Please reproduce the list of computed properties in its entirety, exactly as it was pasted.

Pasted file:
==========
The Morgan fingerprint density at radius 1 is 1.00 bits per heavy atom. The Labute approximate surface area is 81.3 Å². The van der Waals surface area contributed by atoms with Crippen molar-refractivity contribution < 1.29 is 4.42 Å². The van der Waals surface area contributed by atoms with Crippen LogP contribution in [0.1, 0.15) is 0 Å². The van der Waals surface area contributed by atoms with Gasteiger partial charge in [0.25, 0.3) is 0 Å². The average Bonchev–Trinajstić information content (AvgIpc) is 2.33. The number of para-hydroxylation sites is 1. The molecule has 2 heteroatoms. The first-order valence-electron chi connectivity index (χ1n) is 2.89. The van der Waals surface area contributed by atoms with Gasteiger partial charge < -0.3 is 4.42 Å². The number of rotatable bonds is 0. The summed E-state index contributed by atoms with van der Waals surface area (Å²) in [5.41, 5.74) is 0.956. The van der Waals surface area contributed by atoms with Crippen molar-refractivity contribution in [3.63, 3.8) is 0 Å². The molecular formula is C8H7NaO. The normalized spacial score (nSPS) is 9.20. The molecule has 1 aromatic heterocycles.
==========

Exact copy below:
The Morgan fingerprint density at radius 1 is 1.00 bits per heavy atom. The Labute approximate surface area is 81.3 Å². The van der Waals surface area contributed by atoms with Crippen molar-refractivity contribution < 1.29 is 4.42 Å². The van der Waals surface area contributed by atoms with Crippen LogP contribution in [0.1, 0.15) is 0 Å². The van der Waals surface area contributed by atoms with Gasteiger partial charge in [0.25, 0.3) is 0 Å². The average Bonchev–Trinajstić information content (AvgIpc) is 2.33. The number of para-hydroxylation sites is 1. The molecule has 2 heteroatoms. The first-order valence-electron chi connectivity index (χ1n) is 2.89. The van der Waals surface area contributed by atoms with Gasteiger partial charge < -0.3 is 4.42 Å². The number of rotatable bonds is 0. The summed E-state index contributed by atoms with van der Waals surface area (Å²) in [5.41, 5.74) is 0.956. The van der Waals surface area contributed by atoms with Crippen molar-refractivity contribution in [3.63, 3.8) is 0 Å². The molecular formula is C8H7NaO. The normalized spacial score (nSPS) is 9.20. The molecule has 1 aromatic heterocycles.